To me the legislative trench-sloshing part of it is not the most fun. I’ve said it before and I’ll say it again: being in a regenerative polyculture hemp field is the most fun you can have outside the bedroom. The more hawk courtship dances I watch, the healthier I am. But you gotta look out for you own backyard. 

Plus, this isn’t a game. This is my diet, my own well-being on which I’m working all these hours. I know why supporting regional food producers is so important. I love growing my family’s food, and I love going to the food co-op and farmers market and seeing regional products of every kind — regional chilies, regional oranges, regional hemp. 

Thank you for seeking out and supporting these kind of regionally-made products in your own communities. And if you think at first that you’re paying more for these than you would for McFood at a box store, my advice is to add up your local food costs in 50 years versus your medical and pharmaceutical bills.

I’m grateful to see that the dream of an independent regenerative farmer/entrepreneur renaissance emerging as a major economic factor has become reality. Folks who embody the practice of “many small producers rather than a few Kmarts of hemp” are not just a niche – we are the core of this new ancient industry.  This mode is real. It has arrived. Think variety. Think terroir. Think Hatch green chiles. Please oppose so called “standardization” protocols put forth by non-farmers in trade groups. These mean over sanitized food products made by large players. We want diversity. We want worms in the apple every now and then. Fat, healthy worms. Odds are that’s a tastier batch of apples. More bio-available. Monoculture in field and economy has nearly killed us. 

Thank you for supporting and joining the independent farmer renaissance wherever you live. The saga of halting one unfriendly-to-farmers hemp bill in one high desert state showed that regenerative farmers’ voices will be heard from now on. Ideally everywhere. Each such victory is a step forward for the coming regenerative society, for climate change mitigation, and for the rebirth of independent farming economies.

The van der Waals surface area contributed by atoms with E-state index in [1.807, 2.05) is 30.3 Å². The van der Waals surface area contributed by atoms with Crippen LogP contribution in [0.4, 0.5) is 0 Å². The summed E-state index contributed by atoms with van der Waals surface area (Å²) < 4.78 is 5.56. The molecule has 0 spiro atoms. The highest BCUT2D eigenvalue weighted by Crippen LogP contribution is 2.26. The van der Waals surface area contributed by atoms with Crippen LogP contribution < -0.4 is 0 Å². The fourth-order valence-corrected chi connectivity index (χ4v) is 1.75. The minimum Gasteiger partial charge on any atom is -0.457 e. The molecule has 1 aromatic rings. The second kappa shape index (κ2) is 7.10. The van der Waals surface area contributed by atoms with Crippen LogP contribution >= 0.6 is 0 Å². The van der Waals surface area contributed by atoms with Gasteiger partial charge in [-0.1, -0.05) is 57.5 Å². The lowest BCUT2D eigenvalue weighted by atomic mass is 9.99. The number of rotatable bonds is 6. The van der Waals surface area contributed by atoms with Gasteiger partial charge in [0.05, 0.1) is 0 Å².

Since I believe independent farming is the future of our economy, I think it’s important that any agricultural legislation come as a result of deep consultation with a region’s independent farmers. Accordingly, my personal takeaway from my dip in the political arena is this: I think cannabis/hemp is making such a smashing comeback to teamwork with humanity, just in the nick of time, because we regenerative-destined humans now have a critical mass of friends in high and friends in low places. 

Starting with high, a big thanks to America’s secretaries of agriculture, who voted by a wide margin to support the federal legislative shift to 1% THC hemp. This happened last week at the winter policy conference of the National Association of State Departments of Agriculture (NASDA), even as we were tabling HB 88 in New Mexico. American hemp farmers are so ready for that fix. It is huge for making cultivation smoother for independent farmers nationwide. We’ll be able to sleep at sampling time. Any policy that makes life easier for regenerative hemp farmers is likely a wise policy. The coming era of THC irrelevance is discussed in AMERICAN HEMP FARMER. We’re getting there.   

Here again, on this national 1% THC push, we seeing the power of united independent farmer voices. Big CBD isolate tycoon wannabees don’t care about the farmers cultivating the actual hemp that goes into their products. If these kind of Twentieth Century thinking enterprises consider farmers at all, it’s akin to the way a duke thought of serfs. For these folks stuck in an antiquated model, hemp is just another fungible commodity on which to profit by selling out to a hedge fund or stock traded company as soon as feasible. For now, these kind of entities just want to save three cents on their per-gram cost of wholesale isolate from who knows where. Terroir? They’ve never heard of it.